Melissa Kentner, the sister of Barbara Kentner who was hit by a trailer hitch thrown from a passing car, says she was shocked to learn that the man who threw it was out of prison on day parole.
“Eight years isn’t anything these days I guess,” she told APTN News, “he gets to walk the streets like nothing happened.” Melissa Kentner was walking with her sister on the night she was hit.
Bushby was two years into an eight-year sentence for throwing the hitch at Kentner and causing her death.
In an Aug. 10 ruling, the Parole Board of Canada, a federal agency tasked with reviewing whether people who have received a prison sentence should be released into the community, outlined the case.
On Jan. 29, 2017, at 1 a.m., Bushby was in the front seat of a car in Thunder Bay, Ont. According to the report, he had been drinking heavily. The report said that he hoisted himself up into an open window of the car, hung himself outside and “threw the hitch at the victim and her sister who were walking along the side of the road.”
The hitch hit Kentner in the stomach “causing her to drop to her knees in pain,” the report outlined. It ruptured Kentner’s small bowel. She spent months in hospital and died on July 4, 2017.
Bushby was charged with first-degree murder. The charge was later changed to manslaughter.
Bushby had originally applied for day parole but was denied by the board. He can reapply after six months.
According to the board report, he abandoned an appeal on his sentence.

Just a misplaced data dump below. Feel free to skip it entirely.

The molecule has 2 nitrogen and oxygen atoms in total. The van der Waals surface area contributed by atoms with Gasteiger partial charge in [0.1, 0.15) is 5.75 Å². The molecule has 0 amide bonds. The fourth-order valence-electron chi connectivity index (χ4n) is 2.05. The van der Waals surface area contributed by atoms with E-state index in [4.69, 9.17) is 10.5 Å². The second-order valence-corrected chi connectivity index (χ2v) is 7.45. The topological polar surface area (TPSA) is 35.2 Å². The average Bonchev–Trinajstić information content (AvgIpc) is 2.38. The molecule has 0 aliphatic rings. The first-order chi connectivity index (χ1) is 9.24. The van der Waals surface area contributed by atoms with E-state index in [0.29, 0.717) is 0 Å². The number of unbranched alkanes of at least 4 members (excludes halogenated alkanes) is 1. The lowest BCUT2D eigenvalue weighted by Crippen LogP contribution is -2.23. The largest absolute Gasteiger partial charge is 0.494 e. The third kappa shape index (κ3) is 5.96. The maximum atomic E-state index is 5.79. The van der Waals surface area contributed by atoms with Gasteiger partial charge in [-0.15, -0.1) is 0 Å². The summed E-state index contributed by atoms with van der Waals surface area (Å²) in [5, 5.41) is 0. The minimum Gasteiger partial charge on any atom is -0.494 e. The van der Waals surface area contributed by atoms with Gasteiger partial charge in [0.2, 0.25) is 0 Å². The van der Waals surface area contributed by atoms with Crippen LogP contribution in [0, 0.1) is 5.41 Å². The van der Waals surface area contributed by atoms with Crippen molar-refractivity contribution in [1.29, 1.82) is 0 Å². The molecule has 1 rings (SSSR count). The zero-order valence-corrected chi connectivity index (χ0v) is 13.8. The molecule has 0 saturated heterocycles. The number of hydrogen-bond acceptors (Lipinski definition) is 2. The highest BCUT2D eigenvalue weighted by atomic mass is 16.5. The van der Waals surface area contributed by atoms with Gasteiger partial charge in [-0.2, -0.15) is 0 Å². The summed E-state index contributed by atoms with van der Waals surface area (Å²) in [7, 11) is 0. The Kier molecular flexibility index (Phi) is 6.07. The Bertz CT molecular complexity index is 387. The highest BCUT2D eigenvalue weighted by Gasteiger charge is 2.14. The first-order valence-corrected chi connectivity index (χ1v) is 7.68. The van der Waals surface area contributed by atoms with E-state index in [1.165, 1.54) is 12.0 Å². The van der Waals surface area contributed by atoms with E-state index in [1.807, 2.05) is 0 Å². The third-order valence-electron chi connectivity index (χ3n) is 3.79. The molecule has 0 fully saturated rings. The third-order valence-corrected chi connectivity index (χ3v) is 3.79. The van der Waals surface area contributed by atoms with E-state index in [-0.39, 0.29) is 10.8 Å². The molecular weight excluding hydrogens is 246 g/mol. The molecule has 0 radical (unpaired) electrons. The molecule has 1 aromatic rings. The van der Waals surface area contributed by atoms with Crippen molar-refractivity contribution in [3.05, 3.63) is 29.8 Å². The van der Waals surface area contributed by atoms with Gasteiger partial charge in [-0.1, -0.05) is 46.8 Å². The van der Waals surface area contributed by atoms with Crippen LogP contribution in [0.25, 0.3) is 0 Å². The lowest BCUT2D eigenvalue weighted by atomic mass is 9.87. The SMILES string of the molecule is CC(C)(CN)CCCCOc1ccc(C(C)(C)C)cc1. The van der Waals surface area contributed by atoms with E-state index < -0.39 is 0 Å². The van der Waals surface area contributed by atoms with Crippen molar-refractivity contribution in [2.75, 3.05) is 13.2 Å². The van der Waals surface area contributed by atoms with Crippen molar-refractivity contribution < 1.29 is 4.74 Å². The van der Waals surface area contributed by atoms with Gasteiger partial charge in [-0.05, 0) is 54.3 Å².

“In summary, having considered both the aggravating and mitigating factors related to your risk of reoffending, it’s the Board’s opinion that your release on day parole to [withheld] would not present an undue risk to society and that this release will contribute to the protection of society by facilitating your reintegration as a law-abiding citizen,” said the 10-page report.
The board, made up of two members, placed a number of restrictions on Bushby including that he must report to police on a daily basis, spend evenings at a “community residential facility,” refrain from consuming alcohol and not have any contact with the family.
“The family and the community will continue to mourn and struggle with the senseless nature of the offence. However, the lack of prior criminal history coupled with your four years under pretrial release leads the Board to conclude that your criminal and conditional release history mitigates your risk of reoffending,” said the board.
Melissa Kentner sees it differently.
“Today it felt like I got slapped in the face,” she said.
This is the only conviction on Bushby’s record.